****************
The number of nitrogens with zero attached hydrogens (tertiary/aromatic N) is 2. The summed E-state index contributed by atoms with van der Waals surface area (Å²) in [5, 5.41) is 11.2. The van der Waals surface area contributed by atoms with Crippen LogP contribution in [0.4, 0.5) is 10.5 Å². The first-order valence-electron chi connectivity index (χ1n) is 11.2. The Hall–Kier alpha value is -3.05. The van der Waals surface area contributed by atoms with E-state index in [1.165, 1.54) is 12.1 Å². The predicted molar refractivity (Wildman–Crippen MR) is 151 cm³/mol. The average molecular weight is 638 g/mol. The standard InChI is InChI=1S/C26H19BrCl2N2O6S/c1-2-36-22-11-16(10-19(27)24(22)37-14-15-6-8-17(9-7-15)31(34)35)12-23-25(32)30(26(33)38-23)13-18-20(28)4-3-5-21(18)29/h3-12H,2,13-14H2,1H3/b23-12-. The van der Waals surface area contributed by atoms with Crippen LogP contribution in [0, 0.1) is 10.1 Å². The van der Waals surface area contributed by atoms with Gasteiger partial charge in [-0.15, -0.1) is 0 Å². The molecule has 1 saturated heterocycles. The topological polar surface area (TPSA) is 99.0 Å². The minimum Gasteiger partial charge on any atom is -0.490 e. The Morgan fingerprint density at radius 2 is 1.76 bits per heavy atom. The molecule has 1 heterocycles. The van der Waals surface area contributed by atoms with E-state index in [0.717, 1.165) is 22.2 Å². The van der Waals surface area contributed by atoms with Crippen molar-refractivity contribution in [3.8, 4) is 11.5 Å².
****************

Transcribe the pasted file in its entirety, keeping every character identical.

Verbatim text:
The number of nitrogens with zero attached hydrogens (tertiary/aromatic N) is 2. The summed E-state index contributed by atoms with van der Waals surface area (Å²) in [5, 5.41) is 11.2. The van der Waals surface area contributed by atoms with Crippen LogP contribution in [0.4, 0.5) is 10.5 Å². The first-order valence-electron chi connectivity index (χ1n) is 11.2. The Hall–Kier alpha value is -3.05. The van der Waals surface area contributed by atoms with E-state index in [1.165, 1.54) is 12.1 Å². The predicted molar refractivity (Wildman–Crippen MR) is 151 cm³/mol. The average molecular weight is 638 g/mol. The standard InChI is InChI=1S/C26H19BrCl2N2O6S/c1-2-36-22-11-16(10-19(27)24(22)37-14-15-6-8-17(9-7-15)31(34)35)12-23-25(32)30(26(33)38-23)13-18-20(28)4-3-5-21(18)29/h3-12H,2,13-14H2,1H3/b23-12-. The van der Waals surface area contributed by atoms with Crippen LogP contribution in [0, 0.1) is 10.1 Å². The van der Waals surface area contributed by atoms with Gasteiger partial charge in [-0.15, -0.1) is 0 Å². The molecule has 1 saturated heterocycles. The topological polar surface area (TPSA) is 99.0 Å². The minimum Gasteiger partial charge on any atom is -0.490 e. The Morgan fingerprint density at radius 2 is 1.76 bits per heavy atom. The molecule has 1 heterocycles. The van der Waals surface area contributed by atoms with E-state index in [0.717, 1.165) is 22.2 Å². The van der Waals surface area contributed by atoms with Crippen molar-refractivity contribution in [3.8, 4) is 11.5 Å².